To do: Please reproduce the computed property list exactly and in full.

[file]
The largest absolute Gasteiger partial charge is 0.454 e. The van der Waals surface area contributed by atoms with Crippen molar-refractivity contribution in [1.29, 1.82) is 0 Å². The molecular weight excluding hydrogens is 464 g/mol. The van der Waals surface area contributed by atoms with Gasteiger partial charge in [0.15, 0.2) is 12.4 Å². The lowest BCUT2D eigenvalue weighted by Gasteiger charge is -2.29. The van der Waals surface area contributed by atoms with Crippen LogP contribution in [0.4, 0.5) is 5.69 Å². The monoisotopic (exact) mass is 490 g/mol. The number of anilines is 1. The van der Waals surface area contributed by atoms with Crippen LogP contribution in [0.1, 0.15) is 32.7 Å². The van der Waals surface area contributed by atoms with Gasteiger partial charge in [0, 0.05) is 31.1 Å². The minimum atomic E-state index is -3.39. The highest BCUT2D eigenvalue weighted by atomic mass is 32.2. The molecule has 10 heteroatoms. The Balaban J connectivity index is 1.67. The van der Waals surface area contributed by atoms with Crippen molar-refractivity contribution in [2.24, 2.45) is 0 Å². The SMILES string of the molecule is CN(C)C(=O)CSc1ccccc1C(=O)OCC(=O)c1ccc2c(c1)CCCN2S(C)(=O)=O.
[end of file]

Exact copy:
The largest absolute Gasteiger partial charge is 0.454 e. The van der Waals surface area contributed by atoms with Crippen molar-refractivity contribution in [1.29, 1.82) is 0 Å². The molecular weight excluding hydrogens is 464 g/mol. The van der Waals surface area contributed by atoms with Gasteiger partial charge in [0.15, 0.2) is 12.4 Å². The lowest BCUT2D eigenvalue weighted by Gasteiger charge is -2.29. The van der Waals surface area contributed by atoms with Crippen LogP contribution in [0.4, 0.5) is 5.69 Å². The monoisotopic (exact) mass is 490 g/mol. The number of anilines is 1. The van der Waals surface area contributed by atoms with Crippen LogP contribution in [0.1, 0.15) is 32.7 Å². The van der Waals surface area contributed by atoms with Gasteiger partial charge in [0, 0.05) is 31.1 Å². The minimum atomic E-state index is -3.39. The highest BCUT2D eigenvalue weighted by atomic mass is 32.2. The molecule has 10 heteroatoms. The Balaban J connectivity index is 1.67. The van der Waals surface area contributed by atoms with Crippen molar-refractivity contribution in [2.24, 2.45) is 0 Å². The SMILES string of the molecule is CN(C)C(=O)CSc1ccccc1C(=O)OCC(=O)c1ccc2c(c1)CCCN2S(C)(=O)=O.